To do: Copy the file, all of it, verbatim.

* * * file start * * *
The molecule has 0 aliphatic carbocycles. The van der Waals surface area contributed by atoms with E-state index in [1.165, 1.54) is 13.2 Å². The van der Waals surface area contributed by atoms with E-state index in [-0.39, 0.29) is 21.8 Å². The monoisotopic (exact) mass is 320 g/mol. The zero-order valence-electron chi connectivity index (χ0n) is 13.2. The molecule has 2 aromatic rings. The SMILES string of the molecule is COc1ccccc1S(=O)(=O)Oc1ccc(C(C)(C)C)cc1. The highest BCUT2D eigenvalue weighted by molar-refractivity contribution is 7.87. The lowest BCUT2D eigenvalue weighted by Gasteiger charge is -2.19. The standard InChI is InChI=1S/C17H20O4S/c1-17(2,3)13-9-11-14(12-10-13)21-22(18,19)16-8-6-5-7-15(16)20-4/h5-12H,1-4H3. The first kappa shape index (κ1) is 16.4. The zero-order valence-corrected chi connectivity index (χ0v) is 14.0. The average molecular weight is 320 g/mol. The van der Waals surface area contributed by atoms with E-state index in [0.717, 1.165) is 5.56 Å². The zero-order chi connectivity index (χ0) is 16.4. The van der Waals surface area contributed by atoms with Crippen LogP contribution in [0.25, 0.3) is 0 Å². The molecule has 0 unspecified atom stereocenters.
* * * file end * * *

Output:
The molecule has 0 aliphatic carbocycles. The van der Waals surface area contributed by atoms with E-state index in [1.165, 1.54) is 13.2 Å². The van der Waals surface area contributed by atoms with E-state index in [-0.39, 0.29) is 21.8 Å². The monoisotopic (exact) mass is 320 g/mol. The zero-order valence-electron chi connectivity index (χ0n) is 13.2. The molecule has 2 aromatic rings. The SMILES string of the molecule is COc1ccccc1S(=O)(=O)Oc1ccc(C(C)(C)C)cc1. The highest BCUT2D eigenvalue weighted by molar-refractivity contribution is 7.87. The lowest BCUT2D eigenvalue weighted by Gasteiger charge is -2.19. The standard InChI is InChI=1S/C17H20O4S/c1-17(2,3)13-9-11-14(12-10-13)21-22(18,19)16-8-6-5-7-15(16)20-4/h5-12H,1-4H3. The first kappa shape index (κ1) is 16.4. The zero-order valence-corrected chi connectivity index (χ0v) is 14.0. The average molecular weight is 320 g/mol. The van der Waals surface area contributed by atoms with E-state index in [0.717, 1.165) is 5.56 Å². The zero-order chi connectivity index (χ0) is 16.4. The van der Waals surface area contributed by atoms with Crippen LogP contribution in [0.25, 0.3) is 0 Å². The molecule has 0 unspecified atom stereocenters.